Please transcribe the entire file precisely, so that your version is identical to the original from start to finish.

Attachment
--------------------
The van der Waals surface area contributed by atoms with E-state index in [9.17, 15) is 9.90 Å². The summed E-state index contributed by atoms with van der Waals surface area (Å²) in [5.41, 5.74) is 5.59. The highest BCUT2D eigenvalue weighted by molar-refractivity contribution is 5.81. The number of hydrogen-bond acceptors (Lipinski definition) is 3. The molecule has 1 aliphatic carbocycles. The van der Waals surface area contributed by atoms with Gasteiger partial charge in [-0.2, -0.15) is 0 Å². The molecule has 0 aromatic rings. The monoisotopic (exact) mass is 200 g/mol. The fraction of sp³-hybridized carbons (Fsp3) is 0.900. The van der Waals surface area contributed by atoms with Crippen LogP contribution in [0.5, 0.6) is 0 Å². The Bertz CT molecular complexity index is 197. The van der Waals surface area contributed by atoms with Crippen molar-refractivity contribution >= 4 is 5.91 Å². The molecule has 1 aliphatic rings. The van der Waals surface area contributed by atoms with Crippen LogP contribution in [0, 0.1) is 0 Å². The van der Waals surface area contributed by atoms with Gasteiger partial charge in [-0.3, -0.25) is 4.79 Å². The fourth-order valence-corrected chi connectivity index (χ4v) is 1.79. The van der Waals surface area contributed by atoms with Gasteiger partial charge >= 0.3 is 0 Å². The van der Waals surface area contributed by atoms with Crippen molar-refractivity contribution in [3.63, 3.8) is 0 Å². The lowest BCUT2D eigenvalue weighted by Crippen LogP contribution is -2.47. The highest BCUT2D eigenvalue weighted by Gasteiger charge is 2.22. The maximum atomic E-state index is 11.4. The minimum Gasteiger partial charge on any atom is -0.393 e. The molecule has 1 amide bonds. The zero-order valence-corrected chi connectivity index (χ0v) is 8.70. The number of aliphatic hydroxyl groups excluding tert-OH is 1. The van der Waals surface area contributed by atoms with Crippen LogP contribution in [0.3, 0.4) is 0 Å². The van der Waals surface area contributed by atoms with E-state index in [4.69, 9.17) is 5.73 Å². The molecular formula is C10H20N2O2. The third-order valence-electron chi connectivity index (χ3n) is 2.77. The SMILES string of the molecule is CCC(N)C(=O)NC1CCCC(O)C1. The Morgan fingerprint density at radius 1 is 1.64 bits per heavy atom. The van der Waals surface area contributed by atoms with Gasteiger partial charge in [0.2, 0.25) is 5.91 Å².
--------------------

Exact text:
The van der Waals surface area contributed by atoms with E-state index in [9.17, 15) is 9.90 Å². The summed E-state index contributed by atoms with van der Waals surface area (Å²) in [5.41, 5.74) is 5.59. The highest BCUT2D eigenvalue weighted by molar-refractivity contribution is 5.81. The number of hydrogen-bond acceptors (Lipinski definition) is 3. The molecule has 1 aliphatic carbocycles. The van der Waals surface area contributed by atoms with Gasteiger partial charge in [-0.2, -0.15) is 0 Å². The molecule has 0 aromatic rings. The monoisotopic (exact) mass is 200 g/mol. The fraction of sp³-hybridized carbons (Fsp3) is 0.900. The van der Waals surface area contributed by atoms with Crippen LogP contribution in [0.5, 0.6) is 0 Å². The Bertz CT molecular complexity index is 197. The van der Waals surface area contributed by atoms with Crippen molar-refractivity contribution >= 4 is 5.91 Å². The molecule has 1 aliphatic rings. The van der Waals surface area contributed by atoms with Crippen LogP contribution in [0, 0.1) is 0 Å². The van der Waals surface area contributed by atoms with Gasteiger partial charge in [-0.3, -0.25) is 4.79 Å². The fourth-order valence-corrected chi connectivity index (χ4v) is 1.79. The van der Waals surface area contributed by atoms with Gasteiger partial charge >= 0.3 is 0 Å². The van der Waals surface area contributed by atoms with Crippen molar-refractivity contribution in [3.63, 3.8) is 0 Å². The lowest BCUT2D eigenvalue weighted by Crippen LogP contribution is -2.47. The highest BCUT2D eigenvalue weighted by Gasteiger charge is 2.22. The maximum atomic E-state index is 11.4. The minimum Gasteiger partial charge on any atom is -0.393 e. The molecule has 1 amide bonds. The zero-order valence-corrected chi connectivity index (χ0v) is 8.70. The number of aliphatic hydroxyl groups excluding tert-OH is 1. The van der Waals surface area contributed by atoms with Crippen LogP contribution in [0.3, 0.4) is 0 Å². The van der Waals surface area contributed by atoms with E-state index in [4.69, 9.17) is 5.73 Å². The molecular formula is C10H20N2O2. The third-order valence-electron chi connectivity index (χ3n) is 2.77. The SMILES string of the molecule is CCC(N)C(=O)NC1CCCC(O)C1. The Morgan fingerprint density at radius 1 is 1.64 bits per heavy atom. The van der Waals surface area contributed by atoms with Gasteiger partial charge in [0.2, 0.25) is 5.91 Å².